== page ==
How does systemic change happen?

There are people working in and around accessible soccer/ football that have been at it for years. This isn’t about the past.

To a certain extent this blog is not really about the present either and much more about the future.

In some of my more recent presentations to clubs and colleges I’ve shared the image below with a quote from the Tamarack Institute. With a membership of over 20,000 and working with over 70 cities they have raised an estimated 200,000 households out of poverty. From their own website; ‘The Tamarack Institute develops and supports collaborative strategies that engage citizens and institutions to solve major community issues across Canada and beyond’. What I want to emphasize at the start and end of the presentation is that the research has been done (link to studies on website), that we have the evidence (link to Resources) and that groups (clubs, associations, coaches, funders) are now engaged. However the real work comes in driving change.

“You put your stake in the ground. It does not mean that there is no flexibility, but if you have done your research, and have your evidence, it is easier to engage others. The engagement is focused and driving toward change”.  

That got me thinking about change. How do you make true systemic change? Something we’ve heard a lot about in recent months. For years these accessible soccer programs have been launched, positive feedback shared and thousands of lives impacted in a positive way, simply because we get children, youth and adults with a disability to participate in soccer. That’s all great, lovely and wonderful BUT from my perspective;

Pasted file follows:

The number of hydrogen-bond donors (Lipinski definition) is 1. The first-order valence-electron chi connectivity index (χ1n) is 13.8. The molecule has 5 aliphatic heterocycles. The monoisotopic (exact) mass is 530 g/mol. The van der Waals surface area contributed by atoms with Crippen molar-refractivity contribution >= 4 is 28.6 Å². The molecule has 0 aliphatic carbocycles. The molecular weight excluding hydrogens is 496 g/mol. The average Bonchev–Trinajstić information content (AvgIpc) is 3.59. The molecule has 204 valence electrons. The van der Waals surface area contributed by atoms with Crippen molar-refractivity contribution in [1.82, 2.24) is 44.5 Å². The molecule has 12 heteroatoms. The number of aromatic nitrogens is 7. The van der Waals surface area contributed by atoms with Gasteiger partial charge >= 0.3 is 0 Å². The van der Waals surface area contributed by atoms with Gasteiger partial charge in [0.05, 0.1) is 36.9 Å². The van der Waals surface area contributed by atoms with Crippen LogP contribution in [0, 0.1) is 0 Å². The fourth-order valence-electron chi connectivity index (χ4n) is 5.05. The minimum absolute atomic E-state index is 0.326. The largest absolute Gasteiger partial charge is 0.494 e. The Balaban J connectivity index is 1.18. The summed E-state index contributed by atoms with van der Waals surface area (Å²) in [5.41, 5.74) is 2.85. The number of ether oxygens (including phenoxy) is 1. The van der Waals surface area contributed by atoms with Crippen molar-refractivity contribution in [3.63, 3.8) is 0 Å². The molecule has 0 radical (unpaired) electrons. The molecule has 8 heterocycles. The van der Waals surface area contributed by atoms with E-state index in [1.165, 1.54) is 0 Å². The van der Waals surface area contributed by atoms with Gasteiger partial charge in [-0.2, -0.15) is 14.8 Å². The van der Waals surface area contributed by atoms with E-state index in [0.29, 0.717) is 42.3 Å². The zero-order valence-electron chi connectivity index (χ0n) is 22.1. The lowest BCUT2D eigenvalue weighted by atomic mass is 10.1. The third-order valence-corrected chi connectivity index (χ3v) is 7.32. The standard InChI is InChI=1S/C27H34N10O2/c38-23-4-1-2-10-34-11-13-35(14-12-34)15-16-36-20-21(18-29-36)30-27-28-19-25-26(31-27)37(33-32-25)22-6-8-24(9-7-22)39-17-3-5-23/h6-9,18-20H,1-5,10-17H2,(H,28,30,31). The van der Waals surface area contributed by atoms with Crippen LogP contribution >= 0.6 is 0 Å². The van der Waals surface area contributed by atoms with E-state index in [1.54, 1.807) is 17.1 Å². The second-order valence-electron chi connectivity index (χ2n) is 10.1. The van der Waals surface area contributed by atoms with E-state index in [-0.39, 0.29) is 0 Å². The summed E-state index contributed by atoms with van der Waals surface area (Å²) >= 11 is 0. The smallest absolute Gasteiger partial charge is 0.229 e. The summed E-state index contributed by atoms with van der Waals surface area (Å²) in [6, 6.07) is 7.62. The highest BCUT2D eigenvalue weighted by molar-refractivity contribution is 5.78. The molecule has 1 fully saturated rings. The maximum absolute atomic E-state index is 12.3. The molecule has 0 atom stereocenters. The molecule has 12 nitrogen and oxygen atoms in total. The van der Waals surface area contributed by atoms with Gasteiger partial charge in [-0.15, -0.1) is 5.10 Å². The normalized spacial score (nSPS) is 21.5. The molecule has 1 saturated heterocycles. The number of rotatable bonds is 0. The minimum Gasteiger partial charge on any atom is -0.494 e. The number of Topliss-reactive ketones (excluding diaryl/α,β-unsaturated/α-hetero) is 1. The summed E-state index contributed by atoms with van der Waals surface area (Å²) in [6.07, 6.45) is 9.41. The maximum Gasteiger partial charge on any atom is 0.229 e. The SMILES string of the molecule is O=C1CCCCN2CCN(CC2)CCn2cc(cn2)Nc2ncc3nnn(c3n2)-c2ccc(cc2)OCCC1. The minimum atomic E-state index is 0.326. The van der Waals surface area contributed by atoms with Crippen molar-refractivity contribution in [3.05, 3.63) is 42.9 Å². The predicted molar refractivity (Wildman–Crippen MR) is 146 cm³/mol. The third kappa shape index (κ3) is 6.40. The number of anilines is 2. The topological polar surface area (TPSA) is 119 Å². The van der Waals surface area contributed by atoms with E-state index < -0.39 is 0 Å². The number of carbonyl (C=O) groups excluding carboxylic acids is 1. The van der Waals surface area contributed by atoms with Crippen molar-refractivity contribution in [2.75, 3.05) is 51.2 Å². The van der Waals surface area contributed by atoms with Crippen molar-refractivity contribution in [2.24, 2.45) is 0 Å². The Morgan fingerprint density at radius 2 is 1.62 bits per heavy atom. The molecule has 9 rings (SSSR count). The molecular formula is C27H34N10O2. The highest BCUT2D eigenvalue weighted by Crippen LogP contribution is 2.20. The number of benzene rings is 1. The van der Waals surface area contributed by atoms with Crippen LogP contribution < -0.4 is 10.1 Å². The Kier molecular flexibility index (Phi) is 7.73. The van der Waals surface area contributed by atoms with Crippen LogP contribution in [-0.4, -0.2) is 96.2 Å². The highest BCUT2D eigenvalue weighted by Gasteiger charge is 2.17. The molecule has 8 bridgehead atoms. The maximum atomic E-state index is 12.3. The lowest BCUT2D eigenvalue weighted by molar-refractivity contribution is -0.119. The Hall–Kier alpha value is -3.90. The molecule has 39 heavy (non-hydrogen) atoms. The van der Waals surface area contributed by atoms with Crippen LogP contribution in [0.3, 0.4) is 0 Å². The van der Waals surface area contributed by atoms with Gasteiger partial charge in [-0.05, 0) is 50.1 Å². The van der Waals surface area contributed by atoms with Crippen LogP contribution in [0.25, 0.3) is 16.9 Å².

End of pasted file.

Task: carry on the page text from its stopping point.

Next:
1. It still scratches the surface of what can be achieved – with approximately one in five (22%) of the Canadian population aged 15 years and over – or about 6.2 million individuals – having one or more disability. The prevalence of disability increased with age, from 13% for those aged 15 to 24 years to 47% for those aged 75 years and over. (Stats Can 2017). Compared with what I would estimate to be 0.17% of all soccer players in Canada with a disability.
  2. It needs a strategic plan that can be operational – organizations use the words inclusive and accessible in a vague sense that’s often hard to pin down. Who defines those words – the staff, the consumer, the board? When it’s operational we can clearly see what the plan is and how it is defined.